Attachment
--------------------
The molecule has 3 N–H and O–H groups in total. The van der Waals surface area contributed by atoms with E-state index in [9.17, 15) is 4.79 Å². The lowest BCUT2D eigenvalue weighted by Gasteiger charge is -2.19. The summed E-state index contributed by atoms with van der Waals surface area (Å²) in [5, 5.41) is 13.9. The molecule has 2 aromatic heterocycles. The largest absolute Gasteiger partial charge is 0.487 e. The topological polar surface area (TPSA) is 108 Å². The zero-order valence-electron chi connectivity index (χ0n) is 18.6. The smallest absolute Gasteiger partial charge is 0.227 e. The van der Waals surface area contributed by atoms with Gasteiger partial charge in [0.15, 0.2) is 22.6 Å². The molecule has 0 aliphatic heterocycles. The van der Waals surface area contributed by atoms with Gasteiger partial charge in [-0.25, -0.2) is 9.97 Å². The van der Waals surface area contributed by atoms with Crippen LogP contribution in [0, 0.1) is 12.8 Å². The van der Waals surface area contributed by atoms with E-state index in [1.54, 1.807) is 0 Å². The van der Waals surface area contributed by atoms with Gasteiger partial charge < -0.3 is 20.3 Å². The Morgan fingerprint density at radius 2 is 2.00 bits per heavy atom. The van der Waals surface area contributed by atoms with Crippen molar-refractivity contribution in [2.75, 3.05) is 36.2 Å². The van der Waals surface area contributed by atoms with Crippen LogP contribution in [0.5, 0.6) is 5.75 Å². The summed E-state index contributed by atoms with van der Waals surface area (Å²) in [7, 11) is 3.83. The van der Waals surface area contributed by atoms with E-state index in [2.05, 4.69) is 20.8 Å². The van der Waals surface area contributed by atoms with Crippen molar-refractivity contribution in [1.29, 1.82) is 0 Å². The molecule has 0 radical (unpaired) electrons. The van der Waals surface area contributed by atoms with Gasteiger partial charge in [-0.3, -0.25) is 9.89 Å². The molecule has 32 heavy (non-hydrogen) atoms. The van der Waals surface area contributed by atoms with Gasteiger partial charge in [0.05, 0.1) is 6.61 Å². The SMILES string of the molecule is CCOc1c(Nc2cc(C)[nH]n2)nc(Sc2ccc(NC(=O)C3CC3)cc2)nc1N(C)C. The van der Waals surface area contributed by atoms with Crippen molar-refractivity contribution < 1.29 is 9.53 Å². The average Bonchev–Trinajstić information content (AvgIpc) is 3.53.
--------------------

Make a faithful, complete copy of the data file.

The molecule has 3 N–H and O–H groups in total. The van der Waals surface area contributed by atoms with E-state index in [9.17, 15) is 4.79 Å². The lowest BCUT2D eigenvalue weighted by Gasteiger charge is -2.19. The summed E-state index contributed by atoms with van der Waals surface area (Å²) in [5, 5.41) is 13.9. The molecule has 2 aromatic heterocycles. The largest absolute Gasteiger partial charge is 0.487 e. The topological polar surface area (TPSA) is 108 Å². The zero-order valence-electron chi connectivity index (χ0n) is 18.6. The smallest absolute Gasteiger partial charge is 0.227 e. The van der Waals surface area contributed by atoms with Gasteiger partial charge in [0.15, 0.2) is 22.6 Å². The molecule has 0 aliphatic heterocycles. The van der Waals surface area contributed by atoms with Gasteiger partial charge in [-0.25, -0.2) is 9.97 Å². The van der Waals surface area contributed by atoms with Crippen LogP contribution in [0, 0.1) is 12.8 Å². The van der Waals surface area contributed by atoms with E-state index in [1.54, 1.807) is 0 Å². The van der Waals surface area contributed by atoms with Gasteiger partial charge < -0.3 is 20.3 Å². The Morgan fingerprint density at radius 2 is 2.00 bits per heavy atom. The van der Waals surface area contributed by atoms with Crippen molar-refractivity contribution in [2.75, 3.05) is 36.2 Å². The van der Waals surface area contributed by atoms with Crippen LogP contribution in [0.5, 0.6) is 5.75 Å². The summed E-state index contributed by atoms with van der Waals surface area (Å²) in [7, 11) is 3.83. The van der Waals surface area contributed by atoms with E-state index in [2.05, 4.69) is 20.8 Å². The van der Waals surface area contributed by atoms with Crippen molar-refractivity contribution in [1.29, 1.82) is 0 Å². The molecule has 0 radical (unpaired) electrons. The van der Waals surface area contributed by atoms with Gasteiger partial charge in [-0.3, -0.25) is 9.89 Å². The molecule has 32 heavy (non-hydrogen) atoms. The van der Waals surface area contributed by atoms with Gasteiger partial charge in [0.05, 0.1) is 6.61 Å². The SMILES string of the molecule is CCOc1c(Nc2cc(C)[nH]n2)nc(Sc2ccc(NC(=O)C3CC3)cc2)nc1N(C)C. The van der Waals surface area contributed by atoms with Crippen molar-refractivity contribution < 1.29 is 9.53 Å². The average Bonchev–Trinajstić information content (AvgIpc) is 3.53.